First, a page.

The idea of taking a flamingo was enticing. But taking 1,008 of them? The thought overwhelmed me. I couldn’t even imagine what that many flamingos would look like, let alone where I would store them all. But I would think about that later. I just needed to get them all first… somehow. Bold stories of stolen flamingos constantly circulated around campus. There had to be other students that would join me in my mission. In fact, I already had a partner-in-crime that I knew would help me. And whether it was to have a new piece of furniture to complement their curbside sofa or they needed a makeshift drinking apparatus to store their alcohol, other students would steal the flamingos every year. And this year, I would lead them all.

This is what I would yell as I led the charge onto the battlefield

I wanted a flamingo before I read about Varjian (the bucket list!), but I did not have any real, compelling reasons. I wanted a flamingo simply for the fact of wanting a flamingo. But my partner-in-crime who wanted to do this had other intentions driving his flamingo fervor. This mission had sentimental value attached to it for him, in contrast to my primary motivation being a longtime childish rebellion against authoritative figures and social norms. This flamingo had the power to reunite distant connections and trigger memories of what once was. To some, it meant nothing more than just an improvised beer bong. To my friend, it meant honor. To me, this meant that I would get a flamingo at any cost. “Operation Free the Flamingos” just got personal.

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A taste of what is to come…

Part 1/2 complete

A Model Student

My week at the National Center for Atmospheric Research’s (NCAR) Undergraduate Leadership Workshop was underway and I was building my professional repertoire for the future. Just as this program was coming to a close, another opportunity opened up – by interrupting. The phone call was from the marketing department of the Wisconsin Foundation Alumni Association (WFAA). I was informed that they were looking for Great People scholarship recipients to publicize the new eighth edition of the Red Shirt and wanted me to send head shots for modeling. The opportunity immediately attracted me, though I was skeptical that they would actually want me to model for them. But I decided that I wouldn’t let any distractions rain on the NCAR parade. I had to put the WFAA on hold until I got my head out of the clouds and back to Madison.

Upon my return to Madison, I began to entertain the abstract idea of modeling. If the WFAA was looking for photogenic, highly enthusiastic, and – above all else – fun people, then I was obligated to disclose the truth, the whole truth, and nothing but the truth. My Facebook profile had profuse examples of my trademark face, capitalizing upon a particular peculiarity of my character that is conveyed best in person. A photograph simply could not entirely capture the essence of my eccentricities. Any of the comments on these pictures would support that claim. But now these images – what others had labeled as “awkward”, “immature”, or “unappealing” – became comical, light-hearted, and intriguing in the eyes of the recruiter. My honesty paid off. I was going to be a model for the Red Shirt campaign!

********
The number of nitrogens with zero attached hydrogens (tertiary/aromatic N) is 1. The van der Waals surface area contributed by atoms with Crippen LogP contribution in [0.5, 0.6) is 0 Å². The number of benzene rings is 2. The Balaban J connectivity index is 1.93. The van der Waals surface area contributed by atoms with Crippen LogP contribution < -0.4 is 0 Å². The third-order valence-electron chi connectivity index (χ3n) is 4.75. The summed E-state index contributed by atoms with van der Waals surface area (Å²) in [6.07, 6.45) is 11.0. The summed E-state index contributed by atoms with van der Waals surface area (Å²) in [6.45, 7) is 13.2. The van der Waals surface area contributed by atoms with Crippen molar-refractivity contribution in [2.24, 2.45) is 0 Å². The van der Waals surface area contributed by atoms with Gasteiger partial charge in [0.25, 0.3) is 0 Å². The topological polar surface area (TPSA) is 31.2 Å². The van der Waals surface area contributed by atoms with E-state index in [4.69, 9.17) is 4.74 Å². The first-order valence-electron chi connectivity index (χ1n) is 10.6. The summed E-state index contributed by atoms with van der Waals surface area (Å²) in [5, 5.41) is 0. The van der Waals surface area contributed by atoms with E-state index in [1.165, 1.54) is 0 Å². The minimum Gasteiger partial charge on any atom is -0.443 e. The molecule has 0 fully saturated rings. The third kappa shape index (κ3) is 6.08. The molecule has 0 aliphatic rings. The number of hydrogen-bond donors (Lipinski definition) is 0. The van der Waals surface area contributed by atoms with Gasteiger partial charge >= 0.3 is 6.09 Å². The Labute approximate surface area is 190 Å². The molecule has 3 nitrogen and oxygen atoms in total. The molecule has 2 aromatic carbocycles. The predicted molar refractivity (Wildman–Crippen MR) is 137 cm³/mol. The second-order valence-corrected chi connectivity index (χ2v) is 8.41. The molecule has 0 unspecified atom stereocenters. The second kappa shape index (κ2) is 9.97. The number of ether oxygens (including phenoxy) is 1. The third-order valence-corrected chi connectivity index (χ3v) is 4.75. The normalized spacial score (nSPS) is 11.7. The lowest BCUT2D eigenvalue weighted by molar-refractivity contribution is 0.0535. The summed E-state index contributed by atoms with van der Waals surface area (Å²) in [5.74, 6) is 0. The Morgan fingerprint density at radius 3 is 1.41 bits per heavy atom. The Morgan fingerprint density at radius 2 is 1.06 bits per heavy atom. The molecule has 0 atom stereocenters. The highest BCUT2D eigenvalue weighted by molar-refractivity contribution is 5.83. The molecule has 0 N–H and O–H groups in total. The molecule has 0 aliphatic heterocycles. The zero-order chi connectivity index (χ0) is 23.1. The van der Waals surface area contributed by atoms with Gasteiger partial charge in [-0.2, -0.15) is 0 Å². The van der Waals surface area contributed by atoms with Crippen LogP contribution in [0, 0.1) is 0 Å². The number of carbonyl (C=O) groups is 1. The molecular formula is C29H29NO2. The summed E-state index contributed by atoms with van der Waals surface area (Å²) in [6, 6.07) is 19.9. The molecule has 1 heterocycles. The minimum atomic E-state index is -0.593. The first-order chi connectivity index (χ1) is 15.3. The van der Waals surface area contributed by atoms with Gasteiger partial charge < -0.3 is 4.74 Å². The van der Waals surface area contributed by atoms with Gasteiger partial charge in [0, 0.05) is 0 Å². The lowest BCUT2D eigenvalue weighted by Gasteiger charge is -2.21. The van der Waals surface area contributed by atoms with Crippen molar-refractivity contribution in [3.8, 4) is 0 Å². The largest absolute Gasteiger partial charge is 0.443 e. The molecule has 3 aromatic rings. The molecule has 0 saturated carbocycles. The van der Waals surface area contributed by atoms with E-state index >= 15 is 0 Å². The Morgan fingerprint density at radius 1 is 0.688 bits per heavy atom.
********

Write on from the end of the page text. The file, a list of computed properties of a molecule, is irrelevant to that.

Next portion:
Even though I was permitted to participate in the scholarship fundraising crusade, I still felt apprehensive about the whole ordeal. I wasn’t exactly the most spirited Badger. I didn’t own any Badger gear, I only recently learned about “Varsity”, and I have never been to a Badger football game. So Badger Pride clearly wasn’t my priority, but I was inadvertently contributing to the campus community in other ways. So maybe I wasn’t the traditional UW-Madison student, but that is exactly what this campaign demanded: unconventional originality. And I knew about unconventional.

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Capturing a glimpse of a wild Kai in his natural habitat

Photographs courtesy of © Copyright C&N Photo

After my performance modeling the Red Shirt, what was originally an offer to act as an amateur model extended to an encore with the video production company to highlight my career thus far at UW-Madison. I was starting to believe that if my investment with the sciences did not work out, then my flirtation with modeling and film might have future prospects. Events were falling into place and plans set into motion. With childlike dreams for fame and fortune, I would anxiously await for the adults to decide the fate of my poses and finalize the future of the Red Shirt.

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The image seen round the world.

August 4th, 2015. The release date of the photos. I had been informed that this would be the launch date, but I was ignorant of the indirect impact it would have on my life. I felt like Harry Potter. Through some strange sorcery, I was becoming popular in real-time. The message my face delivered had been transfigured from “oblivious bystander overstepping personal boundaries” to “shamelessly awkward ownership of true character”. People were falling under my spell and under the influence to open their wallets to purchase the merchandise I was sporting. This wasn’t some illusory experience. This was real. And it was me for once.

I had stepped into the spotlight and was captivated by a 24-hour period of fame. A week ago, I was unaware that my face would take center stage on the UW homepage. Now it felt like a far-off memory. My time had passed. It was time to share the spotlight and make room for other stories and other people. Life carried on regardless of what I did. So whether I liked it or not, I had to step out into the darkness and exit stage left.

An introductory acting experience – featuring signature lip bites, subtle gestures, and a self-proclaimed weirdo

Video produced by © Copyright Backflip Films

The inconvenient truth of my socially awkward identity was that I was merely an undiscovered resource, waiting to be tapped and harnessed to its full potential. I discovered a place that would utilize my overt extroversion and channel my boundless energy. I had more Badger Pride than I had previously thought, and the homepage was evidence of that fact.

My earlier interpretation of my self-image fixated upon my interpersonal relationships, but I realize now that I should have directed my attention towards an intrapersonal dialogue as well. The Red Shirt campaign triggered an introspective investigation into the social aspect of my life. It taught me that I should just embrace all of my character because I had been hiding the best parts. Standing in the spotlight illuminated this secret for me and enlightened my understanding of myself. I felt needed for once, but I didn’t need a Red Shirt to invoke those feelings or even enable this side of my personality. I could be that guy on the front page all the time. I am important, I do matter, and I embrace the quirky reputation that I hold. And it didn’t matter what anyone else thought.

It is true what they say.

The Red Shirt is the only shirt that gives back.